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You're In A Political Party's Database

bill_mcgonigle bill_mcgonigle writes  |  more than 10 years ago

The Democratic and Republican parties have 158 and 165 Million voters in their databases, "DataMart" and "Voter Vault", respectively. They track how you vote, what issues you're concerned about, demographics about your home and family, and who you associate with. From it they mount door-to-door, telemarketing, spam, and junk mail campaigns offering customized versions of the political party to appeal to your passions, while avoiding issues that might offend you.

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W32.Blaster linked to Blackout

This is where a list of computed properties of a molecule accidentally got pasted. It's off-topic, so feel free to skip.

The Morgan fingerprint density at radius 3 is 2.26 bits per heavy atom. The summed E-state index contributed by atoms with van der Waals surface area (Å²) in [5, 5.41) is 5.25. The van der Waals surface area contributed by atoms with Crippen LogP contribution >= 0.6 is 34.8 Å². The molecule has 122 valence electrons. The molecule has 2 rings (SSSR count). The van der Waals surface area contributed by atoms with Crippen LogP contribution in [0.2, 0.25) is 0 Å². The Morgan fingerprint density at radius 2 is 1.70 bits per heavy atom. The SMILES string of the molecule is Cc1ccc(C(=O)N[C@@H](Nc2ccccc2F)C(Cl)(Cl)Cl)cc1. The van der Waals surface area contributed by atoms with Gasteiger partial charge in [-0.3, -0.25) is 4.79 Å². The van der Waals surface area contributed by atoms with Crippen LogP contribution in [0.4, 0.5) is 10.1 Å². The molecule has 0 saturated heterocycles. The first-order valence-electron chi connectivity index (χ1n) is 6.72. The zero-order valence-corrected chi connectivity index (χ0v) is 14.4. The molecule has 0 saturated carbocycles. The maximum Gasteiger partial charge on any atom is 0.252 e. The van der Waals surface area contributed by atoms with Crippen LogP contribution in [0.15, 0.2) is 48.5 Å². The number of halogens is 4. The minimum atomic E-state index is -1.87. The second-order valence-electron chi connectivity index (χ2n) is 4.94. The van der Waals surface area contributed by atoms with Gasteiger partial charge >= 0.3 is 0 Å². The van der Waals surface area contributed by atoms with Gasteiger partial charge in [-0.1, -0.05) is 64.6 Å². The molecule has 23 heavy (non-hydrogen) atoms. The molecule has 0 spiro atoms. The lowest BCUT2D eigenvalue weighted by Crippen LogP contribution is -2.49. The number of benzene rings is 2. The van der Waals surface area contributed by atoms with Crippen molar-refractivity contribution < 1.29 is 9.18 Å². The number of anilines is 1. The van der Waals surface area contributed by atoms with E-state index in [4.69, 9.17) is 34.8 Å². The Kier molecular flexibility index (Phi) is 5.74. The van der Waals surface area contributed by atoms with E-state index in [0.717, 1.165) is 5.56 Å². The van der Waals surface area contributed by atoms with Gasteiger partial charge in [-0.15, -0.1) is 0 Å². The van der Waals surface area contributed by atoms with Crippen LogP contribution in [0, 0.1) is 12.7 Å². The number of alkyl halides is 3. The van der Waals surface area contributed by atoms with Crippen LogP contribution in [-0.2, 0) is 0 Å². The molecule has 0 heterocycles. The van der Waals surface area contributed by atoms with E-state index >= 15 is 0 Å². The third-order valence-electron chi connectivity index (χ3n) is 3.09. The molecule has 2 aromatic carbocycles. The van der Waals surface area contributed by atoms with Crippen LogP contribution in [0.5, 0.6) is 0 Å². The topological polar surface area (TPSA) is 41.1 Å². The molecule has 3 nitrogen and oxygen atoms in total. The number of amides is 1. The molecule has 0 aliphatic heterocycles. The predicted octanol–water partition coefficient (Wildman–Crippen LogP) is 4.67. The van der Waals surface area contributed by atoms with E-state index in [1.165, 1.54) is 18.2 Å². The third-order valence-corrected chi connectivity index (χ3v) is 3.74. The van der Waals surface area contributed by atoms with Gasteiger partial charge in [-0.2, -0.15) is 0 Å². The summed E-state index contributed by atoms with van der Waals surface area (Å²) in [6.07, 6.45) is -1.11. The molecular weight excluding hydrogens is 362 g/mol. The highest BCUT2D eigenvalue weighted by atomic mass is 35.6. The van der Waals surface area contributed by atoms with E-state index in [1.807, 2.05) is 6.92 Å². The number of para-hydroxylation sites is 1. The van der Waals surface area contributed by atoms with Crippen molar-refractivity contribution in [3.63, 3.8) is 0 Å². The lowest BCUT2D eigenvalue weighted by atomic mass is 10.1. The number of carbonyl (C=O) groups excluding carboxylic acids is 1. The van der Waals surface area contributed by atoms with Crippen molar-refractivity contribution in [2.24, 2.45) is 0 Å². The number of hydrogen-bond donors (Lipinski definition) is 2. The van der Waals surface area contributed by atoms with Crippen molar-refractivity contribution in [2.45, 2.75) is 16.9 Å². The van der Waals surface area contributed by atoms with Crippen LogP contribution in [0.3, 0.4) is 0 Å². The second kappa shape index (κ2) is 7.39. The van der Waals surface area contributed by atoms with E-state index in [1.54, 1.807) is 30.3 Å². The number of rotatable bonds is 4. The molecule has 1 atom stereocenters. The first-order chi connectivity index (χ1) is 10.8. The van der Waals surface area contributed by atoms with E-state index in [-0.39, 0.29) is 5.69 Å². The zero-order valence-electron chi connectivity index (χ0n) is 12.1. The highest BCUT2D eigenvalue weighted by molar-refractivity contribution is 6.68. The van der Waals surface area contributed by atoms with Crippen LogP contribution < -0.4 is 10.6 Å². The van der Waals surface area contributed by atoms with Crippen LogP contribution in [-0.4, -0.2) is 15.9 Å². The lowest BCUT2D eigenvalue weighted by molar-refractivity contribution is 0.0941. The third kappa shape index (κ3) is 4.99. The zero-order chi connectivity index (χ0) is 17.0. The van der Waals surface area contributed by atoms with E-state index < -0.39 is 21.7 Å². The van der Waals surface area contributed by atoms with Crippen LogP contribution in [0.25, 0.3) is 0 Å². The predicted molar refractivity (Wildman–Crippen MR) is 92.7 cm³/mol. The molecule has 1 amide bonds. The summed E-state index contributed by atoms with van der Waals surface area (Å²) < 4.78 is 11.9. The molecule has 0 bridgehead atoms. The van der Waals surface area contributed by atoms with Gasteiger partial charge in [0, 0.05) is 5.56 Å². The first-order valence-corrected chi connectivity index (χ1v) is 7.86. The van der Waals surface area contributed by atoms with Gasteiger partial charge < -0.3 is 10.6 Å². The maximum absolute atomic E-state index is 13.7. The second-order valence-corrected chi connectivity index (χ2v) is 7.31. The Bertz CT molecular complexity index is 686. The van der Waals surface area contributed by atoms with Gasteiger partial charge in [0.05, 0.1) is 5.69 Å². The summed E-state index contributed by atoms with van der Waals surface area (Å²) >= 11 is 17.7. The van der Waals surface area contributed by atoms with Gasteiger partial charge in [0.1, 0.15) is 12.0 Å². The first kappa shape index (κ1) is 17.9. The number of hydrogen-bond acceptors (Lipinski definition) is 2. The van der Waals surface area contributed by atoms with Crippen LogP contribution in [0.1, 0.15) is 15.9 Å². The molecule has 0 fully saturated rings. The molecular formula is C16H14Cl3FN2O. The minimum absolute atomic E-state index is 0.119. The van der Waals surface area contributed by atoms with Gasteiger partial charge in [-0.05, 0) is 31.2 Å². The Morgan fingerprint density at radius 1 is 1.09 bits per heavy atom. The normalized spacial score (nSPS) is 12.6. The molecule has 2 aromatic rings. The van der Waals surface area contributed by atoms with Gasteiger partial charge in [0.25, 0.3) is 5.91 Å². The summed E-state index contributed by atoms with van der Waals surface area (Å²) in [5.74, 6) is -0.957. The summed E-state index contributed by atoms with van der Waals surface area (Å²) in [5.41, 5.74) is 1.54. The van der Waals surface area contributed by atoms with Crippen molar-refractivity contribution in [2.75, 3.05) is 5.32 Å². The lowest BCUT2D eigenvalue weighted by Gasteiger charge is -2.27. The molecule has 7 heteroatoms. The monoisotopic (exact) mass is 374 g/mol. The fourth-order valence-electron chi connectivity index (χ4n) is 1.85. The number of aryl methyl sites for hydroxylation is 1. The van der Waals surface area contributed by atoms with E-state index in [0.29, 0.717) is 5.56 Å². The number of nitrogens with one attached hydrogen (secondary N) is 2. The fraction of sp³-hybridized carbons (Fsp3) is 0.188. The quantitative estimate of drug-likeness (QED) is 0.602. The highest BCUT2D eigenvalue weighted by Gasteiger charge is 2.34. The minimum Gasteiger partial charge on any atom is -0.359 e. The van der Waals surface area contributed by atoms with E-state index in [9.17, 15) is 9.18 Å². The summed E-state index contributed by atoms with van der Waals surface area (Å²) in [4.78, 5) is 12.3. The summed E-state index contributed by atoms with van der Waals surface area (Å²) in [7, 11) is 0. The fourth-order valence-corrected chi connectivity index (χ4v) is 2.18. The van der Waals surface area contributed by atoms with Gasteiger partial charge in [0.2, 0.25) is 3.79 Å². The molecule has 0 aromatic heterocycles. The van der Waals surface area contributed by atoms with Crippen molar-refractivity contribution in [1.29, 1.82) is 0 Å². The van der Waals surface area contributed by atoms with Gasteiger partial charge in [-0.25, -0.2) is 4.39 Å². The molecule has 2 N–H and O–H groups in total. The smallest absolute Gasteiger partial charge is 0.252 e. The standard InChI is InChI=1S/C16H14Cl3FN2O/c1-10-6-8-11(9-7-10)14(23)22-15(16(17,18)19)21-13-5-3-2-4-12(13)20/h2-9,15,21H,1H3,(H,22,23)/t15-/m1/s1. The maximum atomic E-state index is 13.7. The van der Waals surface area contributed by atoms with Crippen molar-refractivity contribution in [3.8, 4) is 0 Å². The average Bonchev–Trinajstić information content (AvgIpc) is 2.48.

bill_mcgonigle bill_mcgonigle writes  |  more than 10 years ago The first of the problems that eventually cascaded into the blackout began at 1 p.m on August 14th. "The inability of critical control data to be exchanged quickly across the grid could have hampered the operators' ability to prevent the cascading effect of the blackout," said Gary Seifert, of DOE's Idaho National Engineering and Environmental Laboratory. "It didn't affect the [control] systems internally, but it most certainly affected the timeliness of the data they were receiving from other networks. A former Bush administration adviser who has consulted with the U.S. Department of Homeland Security on the power grid issue said the Blaster worm also hampered the ability of utilities in the New York region to restore power in a more timely manner because some of those companies were running Windows-based control systems with Port 135 open. The control systems ... are often based on Windows 2000 or XP operating systems and rely on commercial data links, including the Internet and wireless systems, for exchanging information.